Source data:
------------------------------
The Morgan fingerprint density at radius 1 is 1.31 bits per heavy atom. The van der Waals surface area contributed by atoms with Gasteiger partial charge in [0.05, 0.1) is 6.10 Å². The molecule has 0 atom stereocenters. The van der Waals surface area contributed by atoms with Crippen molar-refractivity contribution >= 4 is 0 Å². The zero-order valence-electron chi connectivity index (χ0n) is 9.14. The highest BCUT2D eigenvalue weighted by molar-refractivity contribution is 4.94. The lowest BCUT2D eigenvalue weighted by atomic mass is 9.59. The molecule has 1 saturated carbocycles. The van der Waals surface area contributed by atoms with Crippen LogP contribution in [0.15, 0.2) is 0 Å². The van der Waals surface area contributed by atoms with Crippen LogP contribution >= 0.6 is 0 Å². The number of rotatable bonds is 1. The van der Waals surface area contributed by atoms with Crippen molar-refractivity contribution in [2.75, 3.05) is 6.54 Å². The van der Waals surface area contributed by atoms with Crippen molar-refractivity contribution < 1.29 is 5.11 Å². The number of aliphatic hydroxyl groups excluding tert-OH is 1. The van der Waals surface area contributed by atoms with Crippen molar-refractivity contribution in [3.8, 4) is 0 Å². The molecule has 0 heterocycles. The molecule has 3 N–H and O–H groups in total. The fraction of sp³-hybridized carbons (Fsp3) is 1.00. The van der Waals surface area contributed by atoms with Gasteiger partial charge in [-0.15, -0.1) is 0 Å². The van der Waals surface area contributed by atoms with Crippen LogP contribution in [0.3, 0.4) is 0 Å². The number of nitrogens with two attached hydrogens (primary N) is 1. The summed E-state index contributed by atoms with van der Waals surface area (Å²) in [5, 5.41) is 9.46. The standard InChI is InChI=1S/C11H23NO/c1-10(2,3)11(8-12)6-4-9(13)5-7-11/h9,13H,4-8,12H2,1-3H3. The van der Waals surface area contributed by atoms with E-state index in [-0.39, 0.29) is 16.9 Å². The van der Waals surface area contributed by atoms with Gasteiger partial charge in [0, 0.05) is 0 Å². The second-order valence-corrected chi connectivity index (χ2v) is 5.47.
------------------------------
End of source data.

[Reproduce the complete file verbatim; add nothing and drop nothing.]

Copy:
The Morgan fingerprint density at radius 1 is 1.31 bits per heavy atom. The van der Waals surface area contributed by atoms with Gasteiger partial charge in [0.05, 0.1) is 6.10 Å². The molecule has 0 atom stereocenters. The van der Waals surface area contributed by atoms with Crippen molar-refractivity contribution >= 4 is 0 Å². The zero-order valence-electron chi connectivity index (χ0n) is 9.14. The highest BCUT2D eigenvalue weighted by molar-refractivity contribution is 4.94. The lowest BCUT2D eigenvalue weighted by atomic mass is 9.59. The molecule has 1 saturated carbocycles. The van der Waals surface area contributed by atoms with Crippen LogP contribution in [0.15, 0.2) is 0 Å². The van der Waals surface area contributed by atoms with Crippen LogP contribution >= 0.6 is 0 Å². The number of rotatable bonds is 1. The van der Waals surface area contributed by atoms with Crippen molar-refractivity contribution in [2.75, 3.05) is 6.54 Å². The van der Waals surface area contributed by atoms with Crippen molar-refractivity contribution < 1.29 is 5.11 Å². The number of aliphatic hydroxyl groups excluding tert-OH is 1. The van der Waals surface area contributed by atoms with Crippen molar-refractivity contribution in [3.8, 4) is 0 Å². The molecule has 0 heterocycles. The molecule has 3 N–H and O–H groups in total. The fraction of sp³-hybridized carbons (Fsp3) is 1.00. The van der Waals surface area contributed by atoms with Gasteiger partial charge in [-0.15, -0.1) is 0 Å². The van der Waals surface area contributed by atoms with Crippen LogP contribution in [0.3, 0.4) is 0 Å². The number of nitrogens with two attached hydrogens (primary N) is 1. The summed E-state index contributed by atoms with van der Waals surface area (Å²) in [5, 5.41) is 9.46. The standard InChI is InChI=1S/C11H23NO/c1-10(2,3)11(8-12)6-4-9(13)5-7-11/h9,13H,4-8,12H2,1-3H3. The van der Waals surface area contributed by atoms with E-state index in [-0.39, 0.29) is 16.9 Å². The van der Waals surface area contributed by atoms with Gasteiger partial charge in [0, 0.05) is 0 Å². The second-order valence-corrected chi connectivity index (χ2v) is 5.47.